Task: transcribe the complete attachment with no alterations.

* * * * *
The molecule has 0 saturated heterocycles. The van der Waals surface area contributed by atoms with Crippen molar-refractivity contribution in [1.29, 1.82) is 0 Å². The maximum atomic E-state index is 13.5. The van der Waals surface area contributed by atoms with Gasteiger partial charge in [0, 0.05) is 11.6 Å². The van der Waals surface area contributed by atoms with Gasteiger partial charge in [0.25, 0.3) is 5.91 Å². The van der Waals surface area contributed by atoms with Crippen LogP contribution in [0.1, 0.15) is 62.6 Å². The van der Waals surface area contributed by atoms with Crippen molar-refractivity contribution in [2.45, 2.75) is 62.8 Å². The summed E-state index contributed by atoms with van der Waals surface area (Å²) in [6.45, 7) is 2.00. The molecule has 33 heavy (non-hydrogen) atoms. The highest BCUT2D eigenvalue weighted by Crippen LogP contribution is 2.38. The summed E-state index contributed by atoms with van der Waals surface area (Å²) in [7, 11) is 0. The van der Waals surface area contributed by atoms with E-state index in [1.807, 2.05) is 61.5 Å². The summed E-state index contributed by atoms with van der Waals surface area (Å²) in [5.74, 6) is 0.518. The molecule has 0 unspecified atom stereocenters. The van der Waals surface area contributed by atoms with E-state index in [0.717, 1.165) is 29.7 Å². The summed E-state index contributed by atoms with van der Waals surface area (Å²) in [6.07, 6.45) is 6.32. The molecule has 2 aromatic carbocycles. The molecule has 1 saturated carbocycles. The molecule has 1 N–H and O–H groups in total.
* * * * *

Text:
The molecule has 0 saturated heterocycles. The van der Waals surface area contributed by atoms with Crippen molar-refractivity contribution in [1.29, 1.82) is 0 Å². The maximum atomic E-state index is 13.5. The van der Waals surface area contributed by atoms with Gasteiger partial charge in [0, 0.05) is 11.6 Å². The van der Waals surface area contributed by atoms with Gasteiger partial charge in [0.25, 0.3) is 5.91 Å². The van der Waals surface area contributed by atoms with Crippen LogP contribution in [0.1, 0.15) is 62.6 Å². The van der Waals surface area contributed by atoms with Crippen molar-refractivity contribution in [2.45, 2.75) is 62.8 Å². The summed E-state index contributed by atoms with van der Waals surface area (Å²) in [6.45, 7) is 2.00. The molecule has 33 heavy (non-hydrogen) atoms. The highest BCUT2D eigenvalue weighted by Crippen LogP contribution is 2.38. The summed E-state index contributed by atoms with van der Waals surface area (Å²) in [7, 11) is 0. The van der Waals surface area contributed by atoms with E-state index in [1.807, 2.05) is 61.5 Å². The summed E-state index contributed by atoms with van der Waals surface area (Å²) in [5.74, 6) is 0.518. The molecule has 0 unspecified atom stereocenters. The van der Waals surface area contributed by atoms with E-state index in [0.717, 1.165) is 29.7 Å². The summed E-state index contributed by atoms with van der Waals surface area (Å²) in [6.07, 6.45) is 6.32. The molecule has 2 aromatic carbocycles. The molecule has 1 saturated carbocycles. The molecule has 1 N–H and O–H groups in total.